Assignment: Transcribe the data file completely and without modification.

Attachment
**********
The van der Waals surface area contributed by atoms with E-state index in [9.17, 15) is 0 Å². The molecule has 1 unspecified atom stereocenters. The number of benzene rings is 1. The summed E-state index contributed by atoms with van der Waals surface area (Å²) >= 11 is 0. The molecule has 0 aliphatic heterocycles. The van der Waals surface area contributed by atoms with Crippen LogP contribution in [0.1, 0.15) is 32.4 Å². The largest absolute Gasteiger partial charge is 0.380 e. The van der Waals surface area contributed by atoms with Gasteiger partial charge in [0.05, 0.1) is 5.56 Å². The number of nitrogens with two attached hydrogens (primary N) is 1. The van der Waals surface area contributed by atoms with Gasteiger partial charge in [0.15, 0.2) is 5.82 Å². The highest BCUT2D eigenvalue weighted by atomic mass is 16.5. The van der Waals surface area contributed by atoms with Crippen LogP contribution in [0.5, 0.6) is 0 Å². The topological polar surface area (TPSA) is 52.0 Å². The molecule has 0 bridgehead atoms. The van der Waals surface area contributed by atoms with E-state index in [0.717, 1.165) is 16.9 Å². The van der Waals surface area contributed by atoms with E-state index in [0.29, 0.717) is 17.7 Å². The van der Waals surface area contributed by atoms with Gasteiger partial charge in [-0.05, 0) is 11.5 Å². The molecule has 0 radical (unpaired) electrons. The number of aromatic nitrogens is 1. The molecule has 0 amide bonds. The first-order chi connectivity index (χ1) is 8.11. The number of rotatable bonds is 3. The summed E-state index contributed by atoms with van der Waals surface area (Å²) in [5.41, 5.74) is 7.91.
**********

The van der Waals surface area contributed by atoms with E-state index in [9.17, 15) is 0 Å². The molecule has 1 unspecified atom stereocenters. The number of benzene rings is 1. The summed E-state index contributed by atoms with van der Waals surface area (Å²) >= 11 is 0. The molecule has 0 aliphatic heterocycles. The van der Waals surface area contributed by atoms with Crippen LogP contribution in [0.1, 0.15) is 32.4 Å². The largest absolute Gasteiger partial charge is 0.380 e. The van der Waals surface area contributed by atoms with Gasteiger partial charge in [0.05, 0.1) is 5.56 Å². The number of nitrogens with two attached hydrogens (primary N) is 1. The van der Waals surface area contributed by atoms with Gasteiger partial charge in [0.15, 0.2) is 5.82 Å². The highest BCUT2D eigenvalue weighted by atomic mass is 16.5. The van der Waals surface area contributed by atoms with Crippen LogP contribution in [0.5, 0.6) is 0 Å². The topological polar surface area (TPSA) is 52.0 Å². The molecule has 0 bridgehead atoms. The van der Waals surface area contributed by atoms with E-state index in [0.717, 1.165) is 16.9 Å². The van der Waals surface area contributed by atoms with E-state index in [0.29, 0.717) is 17.7 Å². The van der Waals surface area contributed by atoms with Gasteiger partial charge in [-0.05, 0) is 11.5 Å². The molecule has 0 radical (unpaired) electrons. The number of aromatic nitrogens is 1. The molecule has 0 amide bonds. The first-order chi connectivity index (χ1) is 8.11. The number of rotatable bonds is 3. The summed E-state index contributed by atoms with van der Waals surface area (Å²) in [5.41, 5.74) is 7.91.